Systems biology of vintage and terroir: adding some flavor to the wine grape transcriptome
© Heymann and Cantu; licensee BioMed Central Ltd. 2013
Received: 31 May 2013
Accepted: 14 June 2013
Published: 25 June 2013
High-throughput genomic tools provide an unprecedented opportunity to study the impact of environmental variables on complex phenotypes at the genome scale. We welcome the establishment of an experimental framework that uses omics approaches to determine the effect of the climate and viticultural practices on the grape berry physiology. However, in this commentary, we argue that genomics and genetics studies of wine grapes need to be integrated with descriptive sensory analysis of their resulting wines.
Del Santo et al.  have published a study in Genome Biology, which provides a first serious attempt to establish a rigorous and quantitative experimental approach to answer important questions on the relationship between environmental factors, agronomical practices, and grape berry metabolism. The same approaches can and should be applied to multiple varieties with one of the pertinent questions being ‘Are the plastic and constitutive genes conserved across varieties?’ Additionally it is important to keep in mind that wine is a very complex matrix and it is entirely possible that relatively large effect in the berries translate to negligibly small effects in the resultant wine and in some cases, even if larger effects are found, consumers (the ultimate reason for producing the wine) may not notice these effects. Therefore it would be fascinating to start looking at well establish concepts of wine making, such as the vintage effect, in terms of genes and metabolites. Will we be able to predict a good, an excellent, or a bad year by measuring the activities of specific genes during berry development? A deeper understanding of the grapevine transcriptional and metabolic plasticityin relation to environmental, geographical or agronomical variables will require not only more data (more genotypes, more environments, more years), experimental designs controlling for specific effects and co-variables, and genetic perturbations, but also that we extend and integrate genomics level data with quantitative sensory profiles of the wines produced from the very same berries used for the genomics studies.
Many of the flavors associated with wine are grape-derived, such as 2-methoxy-3-isobutyl pyrazine which adds a green pepper flavor to especially Cabernet sauvignon and Sauvignon blanc wines , while others are glycosidically bound in the grape berry but are released during the fermentation process, for example 3-mercaptohexyl-acetate which adds a passion fruit-like odorto Sauvignon blanc wines . Other flavor compounds such as esters are produced by the yeast during fermentation  and some are produced by the malolactic bacteria after fermentation (an example would be the buttery flavor of diacetyl ). Additionally, aging in oak barrels adds yet more flavor compounds such as vanillin and eugenol . The resultant complex flavor matrix can be evaluated quantitatively through sensory descriptive analysis (DA). In DA a group of about 12 panelists are trained to describe differences among wines using consensus derived attributes that are anchored by specific reference standards . The wines are evaluated by each panelist in triplicate and the data are analyzed using multivariate techniques that are very similar to those used by systems biologists . The quantitative nature of sensory DA data would make it relatively simple to integrate the sensory data with transcriptomic and metabolomic data . Santos et al. (2013, ) found that the warmer year (2007) resulted in very specific gene regulation changes that were also relatable to the metabolomic profiles of the 2007 grape berries. Sadras et al. (2013 ) in a replicated artificially heated vineyard study found that elevated grapevine temperatures led to changes in phenolic content. Similarly, Heymann et al. (2013 ) found that a warmer year (interestingly also 2007 but in California) led to very different sensory profiles for the resultant wines than wines made in 2006 and 2008.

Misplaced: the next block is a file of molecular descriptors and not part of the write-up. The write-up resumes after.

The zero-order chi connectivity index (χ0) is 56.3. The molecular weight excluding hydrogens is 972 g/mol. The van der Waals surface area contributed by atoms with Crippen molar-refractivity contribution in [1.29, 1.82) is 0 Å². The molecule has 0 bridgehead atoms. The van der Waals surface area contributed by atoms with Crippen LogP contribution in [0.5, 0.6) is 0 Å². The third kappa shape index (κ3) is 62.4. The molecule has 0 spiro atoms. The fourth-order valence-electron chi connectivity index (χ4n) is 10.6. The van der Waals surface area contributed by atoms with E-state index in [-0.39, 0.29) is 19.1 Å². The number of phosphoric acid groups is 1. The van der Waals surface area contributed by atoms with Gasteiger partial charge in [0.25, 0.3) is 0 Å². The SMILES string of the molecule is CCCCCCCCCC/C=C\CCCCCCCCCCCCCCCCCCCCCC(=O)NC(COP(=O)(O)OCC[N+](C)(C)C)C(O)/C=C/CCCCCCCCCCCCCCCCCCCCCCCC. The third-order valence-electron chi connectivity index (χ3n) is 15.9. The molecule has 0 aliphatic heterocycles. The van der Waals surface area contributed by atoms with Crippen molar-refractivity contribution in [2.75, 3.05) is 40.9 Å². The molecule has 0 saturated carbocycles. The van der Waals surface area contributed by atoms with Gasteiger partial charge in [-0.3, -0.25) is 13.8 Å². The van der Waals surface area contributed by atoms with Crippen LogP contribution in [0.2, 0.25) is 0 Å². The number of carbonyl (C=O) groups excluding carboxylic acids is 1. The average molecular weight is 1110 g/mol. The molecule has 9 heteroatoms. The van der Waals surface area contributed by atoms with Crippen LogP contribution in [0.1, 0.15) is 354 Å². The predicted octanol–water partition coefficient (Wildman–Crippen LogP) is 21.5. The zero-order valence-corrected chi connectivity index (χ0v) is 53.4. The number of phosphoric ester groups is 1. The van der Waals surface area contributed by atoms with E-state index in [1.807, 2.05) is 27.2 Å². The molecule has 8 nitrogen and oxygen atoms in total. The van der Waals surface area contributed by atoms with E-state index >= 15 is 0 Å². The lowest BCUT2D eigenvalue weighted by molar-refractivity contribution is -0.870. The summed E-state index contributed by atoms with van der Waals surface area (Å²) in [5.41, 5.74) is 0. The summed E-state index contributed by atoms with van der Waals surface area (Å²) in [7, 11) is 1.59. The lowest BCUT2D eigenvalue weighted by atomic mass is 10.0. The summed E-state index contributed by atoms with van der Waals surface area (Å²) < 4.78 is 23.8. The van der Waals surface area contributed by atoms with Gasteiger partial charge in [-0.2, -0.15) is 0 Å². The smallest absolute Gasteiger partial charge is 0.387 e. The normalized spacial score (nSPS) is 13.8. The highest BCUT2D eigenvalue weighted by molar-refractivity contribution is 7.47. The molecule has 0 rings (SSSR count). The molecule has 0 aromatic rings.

It would be fascinating to extend the grape berry phenotype to the “real” wine grape phenotype, the wine. Ideally, one would need to do a fully replicated vineyard experiment to determine the variability in the transcriptome and the grape berry metabolomics within a vineyard and across vineyards with differing climate and viticultural practices. The berries should be harvested at the same maturity levels and then fermented into wine using highly controlled replicate fermentations at moderate scale to determine fermentation variability. The resultant wines should then be chemically analyzed for volatile and non-volatile compounds as well as sensorially using a well trained descriptive analysis panel. If any large changes are found due to vineyard effects then a consumer panel should evaluate the wines hedonically.
The work by Del Santo et al. provides an effective experimental frameworkthat should be extended in future works to the chemical and sensory evaluations of wines. Wine grapes used for the genomics analysis can be fermented into wine under controlled conditions and the chemical and sensory changes in the wines can be then integrated with transcriptomic and metabolomicprofilesto determine the impact of environmental and agronomical factors on the ultimate wine grape phenotypes, the wines.
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